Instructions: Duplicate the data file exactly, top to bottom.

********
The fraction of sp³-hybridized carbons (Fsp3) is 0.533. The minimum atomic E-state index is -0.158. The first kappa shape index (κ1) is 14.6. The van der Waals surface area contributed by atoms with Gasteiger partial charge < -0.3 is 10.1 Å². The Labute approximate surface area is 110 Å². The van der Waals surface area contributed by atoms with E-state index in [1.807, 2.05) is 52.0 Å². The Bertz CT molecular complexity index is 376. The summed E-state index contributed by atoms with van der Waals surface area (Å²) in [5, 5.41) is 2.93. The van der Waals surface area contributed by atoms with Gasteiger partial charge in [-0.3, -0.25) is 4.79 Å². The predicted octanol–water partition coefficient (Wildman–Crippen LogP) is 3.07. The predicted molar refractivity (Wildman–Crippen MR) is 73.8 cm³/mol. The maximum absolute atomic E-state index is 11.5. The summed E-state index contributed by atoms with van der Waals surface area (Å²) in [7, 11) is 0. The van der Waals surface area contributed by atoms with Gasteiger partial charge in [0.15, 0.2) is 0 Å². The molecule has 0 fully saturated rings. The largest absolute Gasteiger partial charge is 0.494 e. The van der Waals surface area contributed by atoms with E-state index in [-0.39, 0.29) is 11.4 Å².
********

The fraction of sp³-hybridized carbons (Fsp3) is 0.533. The minimum atomic E-state index is -0.158. The first kappa shape index (κ1) is 14.6. The van der Waals surface area contributed by atoms with Gasteiger partial charge < -0.3 is 10.1 Å². The Labute approximate surface area is 110 Å². The van der Waals surface area contributed by atoms with E-state index in [1.807, 2.05) is 52.0 Å². The Bertz CT molecular complexity index is 376. The summed E-state index contributed by atoms with van der Waals surface area (Å²) in [5, 5.41) is 2.93. The van der Waals surface area contributed by atoms with Gasteiger partial charge in [-0.3, -0.25) is 4.79 Å². The predicted octanol–water partition coefficient (Wildman–Crippen LogP) is 3.07. The predicted molar refractivity (Wildman–Crippen MR) is 73.8 cm³/mol. The maximum absolute atomic E-state index is 11.5. The summed E-state index contributed by atoms with van der Waals surface area (Å²) in [7, 11) is 0. The van der Waals surface area contributed by atoms with Gasteiger partial charge in [0.15, 0.2) is 0 Å². The molecule has 0 fully saturated rings. The largest absolute Gasteiger partial charge is 0.494 e. The van der Waals surface area contributed by atoms with E-state index in [-0.39, 0.29) is 11.4 Å².